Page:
The traditional wear of Assam – the Mekhela Chador – has two main pieces of cloth that are draped around the body. The Mekhela – the skirt or bottom portion and the Chador – the drape or the top portion.
The bottom portion, draped from the waist downwards, the mekhela (Assamese: মেখেলা). It is in the form of a sarong, a very wide cylinder of cloth that is folded into pleats to fit around the waist and tucked in. The folds are to the right, as opposed to the pleats in the Nivi style of the saree, which are folded to the left. Strings are never used to tie the mekhela around the waist, though an underskirt with a string is often used.
The top portion of the two-piece dress, the chador, is a long length of cloth that has one end tucked into the upper portion of the mekhela and the rest draped over and around the rest of the body. Unlike the pavadai dhavani, the chador is tucked in triangular folds. A fitted blouse is often worn, though in the past another garment called a riha was worn. A riha is still worn as part of the Assamese bridal trousseau, but over a fitted blouse.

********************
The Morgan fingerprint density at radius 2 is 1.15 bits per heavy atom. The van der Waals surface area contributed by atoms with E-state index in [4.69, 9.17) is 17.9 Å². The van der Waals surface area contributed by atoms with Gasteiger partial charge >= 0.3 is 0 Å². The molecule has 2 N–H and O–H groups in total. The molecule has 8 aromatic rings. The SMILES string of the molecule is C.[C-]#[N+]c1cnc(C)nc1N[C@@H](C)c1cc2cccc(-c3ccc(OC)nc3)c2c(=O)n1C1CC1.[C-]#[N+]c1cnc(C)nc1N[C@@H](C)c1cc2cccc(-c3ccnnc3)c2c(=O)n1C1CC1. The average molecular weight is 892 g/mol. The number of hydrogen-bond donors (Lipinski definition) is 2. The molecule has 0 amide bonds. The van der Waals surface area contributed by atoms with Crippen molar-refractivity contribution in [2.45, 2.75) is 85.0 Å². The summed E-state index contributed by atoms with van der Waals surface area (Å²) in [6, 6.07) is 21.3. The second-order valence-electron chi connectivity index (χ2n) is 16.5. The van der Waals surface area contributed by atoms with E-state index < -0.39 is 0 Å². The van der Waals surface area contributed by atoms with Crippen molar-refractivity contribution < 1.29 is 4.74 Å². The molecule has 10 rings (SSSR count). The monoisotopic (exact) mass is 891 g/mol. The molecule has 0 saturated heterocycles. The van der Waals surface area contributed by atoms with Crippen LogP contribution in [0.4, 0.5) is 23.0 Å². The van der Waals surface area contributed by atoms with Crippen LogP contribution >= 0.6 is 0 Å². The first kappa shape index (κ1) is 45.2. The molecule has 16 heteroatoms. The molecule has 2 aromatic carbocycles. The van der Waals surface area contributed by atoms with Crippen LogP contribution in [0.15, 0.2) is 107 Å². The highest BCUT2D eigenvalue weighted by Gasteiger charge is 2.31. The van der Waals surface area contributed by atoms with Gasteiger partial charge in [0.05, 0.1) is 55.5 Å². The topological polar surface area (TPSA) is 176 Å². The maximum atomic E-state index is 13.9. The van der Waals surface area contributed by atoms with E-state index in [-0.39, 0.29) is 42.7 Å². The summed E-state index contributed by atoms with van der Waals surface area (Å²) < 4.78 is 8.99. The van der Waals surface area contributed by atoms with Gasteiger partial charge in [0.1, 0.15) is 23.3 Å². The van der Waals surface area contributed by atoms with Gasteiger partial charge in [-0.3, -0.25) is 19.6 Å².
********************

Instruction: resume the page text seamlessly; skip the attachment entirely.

Patterns : Ornamental designs on the mekhela-chadors are traditionally woven, never printed. Sometimes a woven pattern, called the pari, is stitched along the sides of a chador, or along the bottom of a mekhela. The patterns are inspired by nature and the architectural carvings found on the Madana Kamadeva temple.
Material : Traditionally cotton, muga silk and eri silk are used to create these beauties.